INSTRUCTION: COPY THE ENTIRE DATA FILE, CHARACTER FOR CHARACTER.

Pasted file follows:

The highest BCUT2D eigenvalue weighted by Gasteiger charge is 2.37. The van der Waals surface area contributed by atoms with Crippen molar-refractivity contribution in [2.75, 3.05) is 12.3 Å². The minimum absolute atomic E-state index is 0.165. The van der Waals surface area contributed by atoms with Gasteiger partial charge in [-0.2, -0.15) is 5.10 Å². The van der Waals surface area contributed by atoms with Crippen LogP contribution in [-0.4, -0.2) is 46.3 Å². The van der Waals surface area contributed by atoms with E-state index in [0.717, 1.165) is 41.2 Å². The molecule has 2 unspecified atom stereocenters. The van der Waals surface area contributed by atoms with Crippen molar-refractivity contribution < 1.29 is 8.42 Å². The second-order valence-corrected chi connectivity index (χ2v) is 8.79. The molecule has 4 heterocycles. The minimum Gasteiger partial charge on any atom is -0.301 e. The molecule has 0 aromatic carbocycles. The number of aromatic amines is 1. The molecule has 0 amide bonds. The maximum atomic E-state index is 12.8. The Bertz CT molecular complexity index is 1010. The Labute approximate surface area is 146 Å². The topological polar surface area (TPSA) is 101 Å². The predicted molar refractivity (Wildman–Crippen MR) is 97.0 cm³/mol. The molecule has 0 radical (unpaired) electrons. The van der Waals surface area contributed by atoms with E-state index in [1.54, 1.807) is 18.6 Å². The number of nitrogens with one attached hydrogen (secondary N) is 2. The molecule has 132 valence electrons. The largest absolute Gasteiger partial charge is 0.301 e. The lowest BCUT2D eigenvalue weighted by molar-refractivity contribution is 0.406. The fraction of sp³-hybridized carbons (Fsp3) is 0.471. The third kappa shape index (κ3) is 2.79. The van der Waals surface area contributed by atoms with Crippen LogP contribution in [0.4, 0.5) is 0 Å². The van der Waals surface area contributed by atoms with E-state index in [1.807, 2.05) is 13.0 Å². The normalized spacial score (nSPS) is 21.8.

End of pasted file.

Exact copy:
The highest BCUT2D eigenvalue weighted by Gasteiger charge is 2.37. The van der Waals surface area contributed by atoms with Crippen molar-refractivity contribution in [2.75, 3.05) is 12.3 Å². The minimum absolute atomic E-state index is 0.165. The van der Waals surface area contributed by atoms with Gasteiger partial charge in [-0.2, -0.15) is 5.10 Å². The van der Waals surface area contributed by atoms with Crippen LogP contribution in [-0.4, -0.2) is 46.3 Å². The van der Waals surface area contributed by atoms with E-state index in [0.717, 1.165) is 41.2 Å². The molecule has 2 unspecified atom stereocenters. The van der Waals surface area contributed by atoms with Crippen molar-refractivity contribution < 1.29 is 8.42 Å². The second-order valence-corrected chi connectivity index (χ2v) is 8.79. The molecule has 4 heterocycles. The minimum Gasteiger partial charge on any atom is -0.301 e. The molecule has 0 aromatic carbocycles. The number of aromatic amines is 1. The molecule has 0 amide bonds. The maximum atomic E-state index is 12.8. The Bertz CT molecular complexity index is 1010. The Labute approximate surface area is 146 Å². The topological polar surface area (TPSA) is 101 Å². The predicted molar refractivity (Wildman–Crippen MR) is 97.0 cm³/mol. The molecule has 0 radical (unpaired) electrons. The van der Waals surface area contributed by atoms with E-state index in [1.54, 1.807) is 18.6 Å². The number of nitrogens with one attached hydrogen (secondary N) is 2. The molecule has 132 valence electrons. The largest absolute Gasteiger partial charge is 0.301 e. The lowest BCUT2D eigenvalue weighted by molar-refractivity contribution is 0.406. The fraction of sp³-hybridized carbons (Fsp3) is 0.471. The third kappa shape index (κ3) is 2.79. The van der Waals surface area contributed by atoms with Crippen LogP contribution in [0.4, 0.5) is 0 Å². The van der Waals surface area contributed by atoms with E-state index in [1.807, 2.05) is 13.0 Å². The normalized spacial score (nSPS) is 21.8.